Dot writes: Ken and the boys come back tomorrow, so I thought I’d review my unusual week of solitude.
– lots of work. Maybe not everything on my mental list, but it was a very long list. I did the following: marking, a good effort on a 3000-word book review I’m writing, next year’s budget for the MPhil, a chunk of research, various pastoral bits and pieces for students, a revision class for the first-years, and publicising a workshop I’m running in July
– I hoovered the stairs, emptied the boxes of stuff that have been cluttering up our bedroom, did laundry, cleaned the inside of the bin with bleach and remembered to put the recycling out
– I remembered to water the plants
– I didn’t get takeaway once.
– I still haven’t made bread, but so long as it’s done by the time my family return it’s ok
– I haven’t mopped the kitchen floor yet
– I haven’t actually finished the book review or the marking, and though the research is progressing I decided to change the topic of the paper I’m giving in May to something that I’ve spoken about before
– I went to see my colleague Helen but I forgot to take the big pot along that we’ve been meaning to give her since before Christmas
– the dinner I cooked on Wednesday was really awful.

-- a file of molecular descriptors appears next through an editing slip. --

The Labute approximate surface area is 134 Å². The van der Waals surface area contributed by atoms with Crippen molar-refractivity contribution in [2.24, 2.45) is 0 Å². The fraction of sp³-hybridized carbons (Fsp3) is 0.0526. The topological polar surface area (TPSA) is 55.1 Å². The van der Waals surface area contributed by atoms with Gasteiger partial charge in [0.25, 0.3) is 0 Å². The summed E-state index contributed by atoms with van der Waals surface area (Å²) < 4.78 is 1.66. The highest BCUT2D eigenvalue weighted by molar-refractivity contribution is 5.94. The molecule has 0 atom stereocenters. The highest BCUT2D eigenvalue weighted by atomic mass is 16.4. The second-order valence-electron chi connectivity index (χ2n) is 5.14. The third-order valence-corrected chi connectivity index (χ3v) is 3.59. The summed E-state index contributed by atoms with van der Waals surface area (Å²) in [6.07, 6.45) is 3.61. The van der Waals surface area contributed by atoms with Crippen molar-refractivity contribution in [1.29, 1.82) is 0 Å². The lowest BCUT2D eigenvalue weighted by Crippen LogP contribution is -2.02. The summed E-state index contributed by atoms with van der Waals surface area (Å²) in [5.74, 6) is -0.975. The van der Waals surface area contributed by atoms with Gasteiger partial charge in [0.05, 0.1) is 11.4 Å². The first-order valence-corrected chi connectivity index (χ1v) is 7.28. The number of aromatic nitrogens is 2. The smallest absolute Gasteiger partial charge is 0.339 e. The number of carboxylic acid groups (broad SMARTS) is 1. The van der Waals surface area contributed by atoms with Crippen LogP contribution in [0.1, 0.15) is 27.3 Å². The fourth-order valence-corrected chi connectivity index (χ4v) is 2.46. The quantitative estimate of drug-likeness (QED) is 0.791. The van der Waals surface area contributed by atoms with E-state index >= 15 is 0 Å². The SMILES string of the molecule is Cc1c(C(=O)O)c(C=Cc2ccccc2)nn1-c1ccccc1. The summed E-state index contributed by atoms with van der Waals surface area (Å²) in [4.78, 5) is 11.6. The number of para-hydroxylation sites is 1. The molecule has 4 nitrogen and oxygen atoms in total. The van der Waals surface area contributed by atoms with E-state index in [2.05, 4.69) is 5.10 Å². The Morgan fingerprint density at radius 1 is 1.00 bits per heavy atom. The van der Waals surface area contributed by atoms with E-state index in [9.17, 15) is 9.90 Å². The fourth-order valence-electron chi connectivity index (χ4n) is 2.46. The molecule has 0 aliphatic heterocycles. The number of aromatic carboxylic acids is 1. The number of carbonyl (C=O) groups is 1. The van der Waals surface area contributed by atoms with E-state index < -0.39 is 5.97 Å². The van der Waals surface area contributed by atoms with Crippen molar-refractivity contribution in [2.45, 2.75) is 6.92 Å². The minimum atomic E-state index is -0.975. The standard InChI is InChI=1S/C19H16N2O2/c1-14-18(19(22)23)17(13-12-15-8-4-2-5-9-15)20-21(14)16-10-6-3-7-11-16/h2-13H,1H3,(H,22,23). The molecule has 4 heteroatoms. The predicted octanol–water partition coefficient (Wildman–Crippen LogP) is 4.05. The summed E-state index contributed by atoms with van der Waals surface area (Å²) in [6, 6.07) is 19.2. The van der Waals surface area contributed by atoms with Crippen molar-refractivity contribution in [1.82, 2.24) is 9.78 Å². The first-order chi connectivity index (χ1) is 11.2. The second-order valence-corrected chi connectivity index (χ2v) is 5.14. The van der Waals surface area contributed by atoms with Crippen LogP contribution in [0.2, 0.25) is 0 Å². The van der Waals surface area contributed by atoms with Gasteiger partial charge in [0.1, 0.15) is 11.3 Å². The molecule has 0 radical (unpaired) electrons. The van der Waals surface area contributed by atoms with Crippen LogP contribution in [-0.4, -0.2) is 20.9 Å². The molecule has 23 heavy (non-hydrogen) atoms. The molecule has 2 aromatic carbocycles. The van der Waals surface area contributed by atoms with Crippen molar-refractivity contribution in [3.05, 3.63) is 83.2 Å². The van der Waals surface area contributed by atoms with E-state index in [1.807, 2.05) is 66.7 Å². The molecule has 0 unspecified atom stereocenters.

I missed my boys a lot and I’m looking forward very much to getting them back. There were some advantages to being on my own: although I didn’t do as much more work as I thought I might, I did do more than normal, and it was particularly useful to be able to wake up and go straight to the computer. First thing in the morning is a naturally productive time for me, but normally I spend it fetching milk, making tea, reading stories etc etc. Which is lovely in its way, of course. Another pleasure of the week was the two occasions on which I took a bit of time off in the afternoon, knowing I could make up for it in the evening, and went on walks by myself. I did a walk on Bull Island from the (closed, manky) interpretive centre down to the Bull Wall and back, and I did the cliff walk at Howth, which is unfenced and faintly scary. But I was a bit lonely. And I also found that I was constantly ever-so-slightly tense. Not that I expected anything to go wrong – I wasn’t looking for murderers behind the bins or burglars in the bathroom – but I just don’t feel very relaxed without Ken. I also feel cold without him. The first couple of nights I slept in woolly socks.